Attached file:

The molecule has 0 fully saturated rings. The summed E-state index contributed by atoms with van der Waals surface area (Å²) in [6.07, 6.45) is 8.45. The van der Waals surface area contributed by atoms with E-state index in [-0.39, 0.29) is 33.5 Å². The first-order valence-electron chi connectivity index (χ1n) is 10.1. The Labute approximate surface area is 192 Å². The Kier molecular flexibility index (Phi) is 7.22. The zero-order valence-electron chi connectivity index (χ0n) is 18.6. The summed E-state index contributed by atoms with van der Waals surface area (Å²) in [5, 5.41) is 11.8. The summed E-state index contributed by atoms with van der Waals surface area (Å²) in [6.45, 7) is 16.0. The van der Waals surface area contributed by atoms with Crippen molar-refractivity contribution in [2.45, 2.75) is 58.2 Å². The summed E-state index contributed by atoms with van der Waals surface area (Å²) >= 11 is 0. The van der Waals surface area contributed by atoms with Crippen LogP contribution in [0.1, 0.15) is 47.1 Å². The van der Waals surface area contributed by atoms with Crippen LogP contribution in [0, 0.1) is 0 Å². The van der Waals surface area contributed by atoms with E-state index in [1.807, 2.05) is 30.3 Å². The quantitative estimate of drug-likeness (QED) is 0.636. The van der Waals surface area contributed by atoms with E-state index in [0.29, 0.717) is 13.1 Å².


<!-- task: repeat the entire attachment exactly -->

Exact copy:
The molecule has 0 fully saturated rings. The summed E-state index contributed by atoms with van der Waals surface area (Å²) in [6.07, 6.45) is 8.45. The van der Waals surface area contributed by atoms with E-state index in [-0.39, 0.29) is 33.5 Å². The first-order valence-electron chi connectivity index (χ1n) is 10.1. The Labute approximate surface area is 192 Å². The Kier molecular flexibility index (Phi) is 7.22. The zero-order valence-electron chi connectivity index (χ0n) is 18.6. The summed E-state index contributed by atoms with van der Waals surface area (Å²) in [5, 5.41) is 11.8. The summed E-state index contributed by atoms with van der Waals surface area (Å²) in [6.45, 7) is 16.0. The van der Waals surface area contributed by atoms with Crippen molar-refractivity contribution in [2.45, 2.75) is 58.2 Å². The summed E-state index contributed by atoms with van der Waals surface area (Å²) >= 11 is 0. The van der Waals surface area contributed by atoms with Crippen LogP contribution in [0.1, 0.15) is 47.1 Å². The van der Waals surface area contributed by atoms with Crippen LogP contribution in [0, 0.1) is 0 Å². The van der Waals surface area contributed by atoms with E-state index in [1.807, 2.05) is 30.3 Å². The quantitative estimate of drug-likeness (QED) is 0.636. The van der Waals surface area contributed by atoms with E-state index in [0.29, 0.717) is 13.1 Å².